Rewriting History: The CAW Turn

In response to criticism of the concessions made by the Canadian Auto Workers (CAW) at General Motors’s Oshawa facility this winter, the union has made four counter-arguments. First, no concessions were in fact made: the union won jobs through ‘smart bargaining’. Second, contradicting the first point, that concessions may have been made, but trading off past gains for new investment is only normal historical practice in the union. Third, going beyond the second point, concessions were made in the past even apart from new investments. Fourth, by-passing all of the above, the past is irrelevant because times are so different today: it is the new conditions that require greater accommodation to the companies. These arguments are important for their implications for the Canadian labour movement as a whole. They demand a response.

The first point has no credibility whatsoever. Workers in Oshawa know very well that they gave up things they previously had in spite of so signing a collective agreement with the company just in the previous fall. Calling defeats ‘victories’ does not magically make them so. The second point is simply dishonest. Workplace conditions do of course change alongside new investments in models and technology. But to label the outsourcing of janitorial jobs and the reduction of relief time as mere ‘changes’ trivializes their importance to the workers being outsourced, as well as the past struggles to resist on-going corporate demands for dumping unionized jobs. What happened in Oshawa can not be written off as an historical ‘norm.’

The third point that the union always made concessions is technically true in the sense that this is not the first time that workers have suffered losses. But it stunningly passes over the very point of pride that characterized the CAW’s leadership role since the end of the 1970’s: the refusal to open up collective agreements and surrender past gains without a fight! What made losses into ‘concessions’ was the lack of resistance, and it was the consciousness of the need to struggle that defined what has been the CAW – ‘fighting back makes a difference.’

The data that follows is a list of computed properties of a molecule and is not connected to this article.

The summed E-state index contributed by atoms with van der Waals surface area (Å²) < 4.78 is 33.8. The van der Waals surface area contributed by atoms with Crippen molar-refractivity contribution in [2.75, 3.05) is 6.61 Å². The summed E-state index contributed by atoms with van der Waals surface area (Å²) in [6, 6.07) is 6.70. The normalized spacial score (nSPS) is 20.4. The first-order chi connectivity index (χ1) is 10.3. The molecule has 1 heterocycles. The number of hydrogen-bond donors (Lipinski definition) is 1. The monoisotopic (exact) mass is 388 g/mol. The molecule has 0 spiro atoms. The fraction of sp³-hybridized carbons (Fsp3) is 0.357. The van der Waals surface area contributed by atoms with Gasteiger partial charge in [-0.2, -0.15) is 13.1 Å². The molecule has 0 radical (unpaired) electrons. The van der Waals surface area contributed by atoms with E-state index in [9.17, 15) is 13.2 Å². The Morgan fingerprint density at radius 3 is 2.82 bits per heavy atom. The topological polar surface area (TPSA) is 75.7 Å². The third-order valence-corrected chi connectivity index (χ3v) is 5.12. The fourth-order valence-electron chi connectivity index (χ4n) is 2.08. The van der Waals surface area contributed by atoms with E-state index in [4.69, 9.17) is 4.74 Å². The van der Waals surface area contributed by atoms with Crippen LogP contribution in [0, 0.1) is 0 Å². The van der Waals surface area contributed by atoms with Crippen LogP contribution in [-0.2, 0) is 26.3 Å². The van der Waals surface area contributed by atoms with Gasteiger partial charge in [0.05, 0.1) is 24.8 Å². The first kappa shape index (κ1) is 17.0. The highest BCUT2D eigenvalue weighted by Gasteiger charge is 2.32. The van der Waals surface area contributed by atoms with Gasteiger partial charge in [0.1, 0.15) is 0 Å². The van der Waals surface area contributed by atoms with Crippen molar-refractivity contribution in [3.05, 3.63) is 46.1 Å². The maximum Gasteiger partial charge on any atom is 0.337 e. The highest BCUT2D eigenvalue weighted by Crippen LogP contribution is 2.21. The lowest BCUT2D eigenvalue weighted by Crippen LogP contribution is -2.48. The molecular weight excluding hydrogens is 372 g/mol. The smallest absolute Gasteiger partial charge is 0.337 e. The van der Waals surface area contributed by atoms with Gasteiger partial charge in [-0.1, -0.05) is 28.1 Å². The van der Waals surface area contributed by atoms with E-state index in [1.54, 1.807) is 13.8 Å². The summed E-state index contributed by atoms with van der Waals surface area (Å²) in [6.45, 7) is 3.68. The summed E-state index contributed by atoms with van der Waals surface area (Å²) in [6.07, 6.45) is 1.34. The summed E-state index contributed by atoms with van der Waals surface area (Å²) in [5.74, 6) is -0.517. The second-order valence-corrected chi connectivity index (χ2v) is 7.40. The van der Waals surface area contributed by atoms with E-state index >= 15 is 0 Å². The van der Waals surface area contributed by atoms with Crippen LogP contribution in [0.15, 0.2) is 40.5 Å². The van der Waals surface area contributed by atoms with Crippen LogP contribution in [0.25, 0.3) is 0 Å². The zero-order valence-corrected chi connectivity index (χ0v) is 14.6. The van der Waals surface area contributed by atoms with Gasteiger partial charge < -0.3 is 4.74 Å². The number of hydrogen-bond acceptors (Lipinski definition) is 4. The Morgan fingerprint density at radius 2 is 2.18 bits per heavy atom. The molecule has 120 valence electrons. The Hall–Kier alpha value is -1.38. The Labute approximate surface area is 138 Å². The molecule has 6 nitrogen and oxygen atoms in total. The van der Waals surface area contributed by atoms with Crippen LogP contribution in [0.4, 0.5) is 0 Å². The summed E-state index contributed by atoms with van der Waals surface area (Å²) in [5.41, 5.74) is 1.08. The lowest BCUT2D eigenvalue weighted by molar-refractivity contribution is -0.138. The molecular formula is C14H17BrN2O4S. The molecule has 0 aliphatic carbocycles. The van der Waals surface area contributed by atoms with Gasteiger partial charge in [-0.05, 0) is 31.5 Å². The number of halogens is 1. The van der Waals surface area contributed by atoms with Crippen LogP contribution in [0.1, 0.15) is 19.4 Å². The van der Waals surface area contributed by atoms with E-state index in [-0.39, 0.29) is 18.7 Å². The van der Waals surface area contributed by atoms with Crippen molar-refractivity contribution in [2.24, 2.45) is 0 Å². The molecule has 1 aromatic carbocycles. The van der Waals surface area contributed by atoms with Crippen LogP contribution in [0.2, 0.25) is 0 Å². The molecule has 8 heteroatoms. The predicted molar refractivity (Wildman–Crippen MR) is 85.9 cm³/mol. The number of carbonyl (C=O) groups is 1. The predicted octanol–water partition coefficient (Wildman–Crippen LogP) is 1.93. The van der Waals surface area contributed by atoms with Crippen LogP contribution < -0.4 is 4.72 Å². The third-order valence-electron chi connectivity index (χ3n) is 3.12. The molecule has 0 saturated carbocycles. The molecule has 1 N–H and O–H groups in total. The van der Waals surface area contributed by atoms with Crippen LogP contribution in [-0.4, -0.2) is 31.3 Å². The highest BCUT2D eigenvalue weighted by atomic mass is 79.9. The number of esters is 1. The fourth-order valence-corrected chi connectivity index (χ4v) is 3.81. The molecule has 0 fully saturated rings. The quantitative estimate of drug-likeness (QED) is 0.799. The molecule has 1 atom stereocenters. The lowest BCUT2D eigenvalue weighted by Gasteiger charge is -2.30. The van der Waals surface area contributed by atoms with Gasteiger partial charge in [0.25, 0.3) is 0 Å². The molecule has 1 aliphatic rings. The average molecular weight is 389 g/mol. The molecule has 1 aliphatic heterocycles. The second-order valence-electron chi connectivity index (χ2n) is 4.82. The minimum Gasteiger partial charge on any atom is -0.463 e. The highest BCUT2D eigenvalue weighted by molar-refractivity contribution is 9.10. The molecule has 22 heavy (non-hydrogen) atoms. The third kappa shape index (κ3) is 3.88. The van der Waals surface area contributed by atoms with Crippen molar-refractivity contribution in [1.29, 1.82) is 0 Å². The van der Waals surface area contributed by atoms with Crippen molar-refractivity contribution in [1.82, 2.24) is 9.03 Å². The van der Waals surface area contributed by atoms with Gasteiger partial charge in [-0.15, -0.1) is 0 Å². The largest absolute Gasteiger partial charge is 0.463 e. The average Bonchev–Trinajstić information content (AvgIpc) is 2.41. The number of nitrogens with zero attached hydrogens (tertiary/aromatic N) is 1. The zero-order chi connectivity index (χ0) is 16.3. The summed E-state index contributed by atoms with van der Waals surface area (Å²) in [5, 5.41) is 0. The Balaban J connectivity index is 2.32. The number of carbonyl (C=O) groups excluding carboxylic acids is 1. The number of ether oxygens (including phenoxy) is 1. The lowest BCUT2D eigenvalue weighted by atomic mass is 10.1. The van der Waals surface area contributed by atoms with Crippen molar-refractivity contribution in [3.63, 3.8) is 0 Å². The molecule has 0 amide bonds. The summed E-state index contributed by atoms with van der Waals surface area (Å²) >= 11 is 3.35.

For example, Canadian Chrysler workers did, when they were still bargaining within an international agreement with American workers, give up some of their cost-of-living (COLA) increases. Even though the Canadian vote was marginally opposed to the loss of some of the COLA, this was swamped by the overall Canada-US vote in favour. But the point is that soon after, the Canadians defied their American parent and went on a five week strike – even as Chrysler was in bankruptcy hearings – to successfully restore their COLA!1 Similarly, Canadian auto workers gave up some paid time off the job in the early 1980s. But this was part of the successful fight to hang on to the principle of regular wage gains. More important, the union recognized this as a loss. And after breaking away from the United Autoworkers (UAW), the new CAW union successfully made work time gains an issue in every round of bargaining through the 1980s and 1990s, eventually getting their work time – and then some – back.